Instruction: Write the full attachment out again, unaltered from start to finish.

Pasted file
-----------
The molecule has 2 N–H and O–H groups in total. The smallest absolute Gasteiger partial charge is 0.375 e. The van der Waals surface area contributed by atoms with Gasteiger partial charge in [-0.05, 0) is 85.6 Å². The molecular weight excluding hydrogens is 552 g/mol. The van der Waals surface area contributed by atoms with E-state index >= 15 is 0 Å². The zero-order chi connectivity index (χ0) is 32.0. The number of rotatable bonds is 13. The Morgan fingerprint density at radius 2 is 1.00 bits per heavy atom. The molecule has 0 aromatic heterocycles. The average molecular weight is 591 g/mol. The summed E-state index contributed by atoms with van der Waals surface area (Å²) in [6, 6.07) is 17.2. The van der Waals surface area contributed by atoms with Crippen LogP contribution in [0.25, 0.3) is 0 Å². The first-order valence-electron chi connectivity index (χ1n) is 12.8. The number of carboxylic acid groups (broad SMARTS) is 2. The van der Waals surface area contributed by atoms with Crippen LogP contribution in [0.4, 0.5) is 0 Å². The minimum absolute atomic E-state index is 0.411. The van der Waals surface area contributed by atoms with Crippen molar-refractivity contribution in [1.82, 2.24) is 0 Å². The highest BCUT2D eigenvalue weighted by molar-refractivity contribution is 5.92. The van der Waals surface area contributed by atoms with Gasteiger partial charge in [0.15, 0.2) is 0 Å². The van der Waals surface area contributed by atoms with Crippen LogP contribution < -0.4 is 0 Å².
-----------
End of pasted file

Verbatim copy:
The molecule has 2 N–H and O–H groups in total. The smallest absolute Gasteiger partial charge is 0.375 e. The van der Waals surface area contributed by atoms with Gasteiger partial charge in [-0.05, 0) is 85.6 Å². The molecular weight excluding hydrogens is 552 g/mol. The van der Waals surface area contributed by atoms with E-state index >= 15 is 0 Å². The zero-order chi connectivity index (χ0) is 32.0. The number of rotatable bonds is 13. The Morgan fingerprint density at radius 2 is 1.00 bits per heavy atom. The molecule has 0 aromatic heterocycles. The average molecular weight is 591 g/mol. The summed E-state index contributed by atoms with van der Waals surface area (Å²) in [6, 6.07) is 17.2. The van der Waals surface area contributed by atoms with Crippen LogP contribution in [0.25, 0.3) is 0 Å². The first-order valence-electron chi connectivity index (χ1n) is 12.8. The number of carboxylic acid groups (broad SMARTS) is 2. The van der Waals surface area contributed by atoms with Crippen LogP contribution in [0.4, 0.5) is 0 Å². The minimum absolute atomic E-state index is 0.411. The van der Waals surface area contributed by atoms with Crippen molar-refractivity contribution in [1.82, 2.24) is 0 Å². The highest BCUT2D eigenvalue weighted by molar-refractivity contribution is 5.92. The van der Waals surface area contributed by atoms with Gasteiger partial charge in [0.15, 0.2) is 0 Å². The van der Waals surface area contributed by atoms with Crippen LogP contribution < -0.4 is 0 Å².